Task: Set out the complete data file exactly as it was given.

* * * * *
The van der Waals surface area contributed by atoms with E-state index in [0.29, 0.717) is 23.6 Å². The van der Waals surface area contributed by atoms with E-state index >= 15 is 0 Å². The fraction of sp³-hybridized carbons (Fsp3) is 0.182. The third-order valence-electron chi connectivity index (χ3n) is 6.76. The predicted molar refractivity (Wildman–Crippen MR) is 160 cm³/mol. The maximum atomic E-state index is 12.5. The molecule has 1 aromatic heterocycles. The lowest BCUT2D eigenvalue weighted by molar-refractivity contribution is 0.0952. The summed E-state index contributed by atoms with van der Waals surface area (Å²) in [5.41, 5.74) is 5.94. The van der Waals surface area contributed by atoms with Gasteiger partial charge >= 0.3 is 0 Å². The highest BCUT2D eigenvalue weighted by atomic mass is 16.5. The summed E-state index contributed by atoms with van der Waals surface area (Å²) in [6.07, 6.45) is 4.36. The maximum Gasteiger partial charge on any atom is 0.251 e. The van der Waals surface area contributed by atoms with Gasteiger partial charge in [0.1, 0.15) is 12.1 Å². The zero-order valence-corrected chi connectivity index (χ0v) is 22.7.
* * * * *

The van der Waals surface area contributed by atoms with E-state index in [0.29, 0.717) is 23.6 Å². The van der Waals surface area contributed by atoms with E-state index >= 15 is 0 Å². The fraction of sp³-hybridized carbons (Fsp3) is 0.182. The third-order valence-electron chi connectivity index (χ3n) is 6.76. The predicted molar refractivity (Wildman–Crippen MR) is 160 cm³/mol. The maximum atomic E-state index is 12.5. The molecule has 1 aromatic heterocycles. The lowest BCUT2D eigenvalue weighted by molar-refractivity contribution is 0.0952. The summed E-state index contributed by atoms with van der Waals surface area (Å²) in [5.41, 5.74) is 5.94. The van der Waals surface area contributed by atoms with Gasteiger partial charge >= 0.3 is 0 Å². The highest BCUT2D eigenvalue weighted by atomic mass is 16.5. The summed E-state index contributed by atoms with van der Waals surface area (Å²) in [6.07, 6.45) is 4.36. The maximum Gasteiger partial charge on any atom is 0.251 e. The van der Waals surface area contributed by atoms with Gasteiger partial charge in [0.1, 0.15) is 12.1 Å². The zero-order valence-corrected chi connectivity index (χ0v) is 22.7.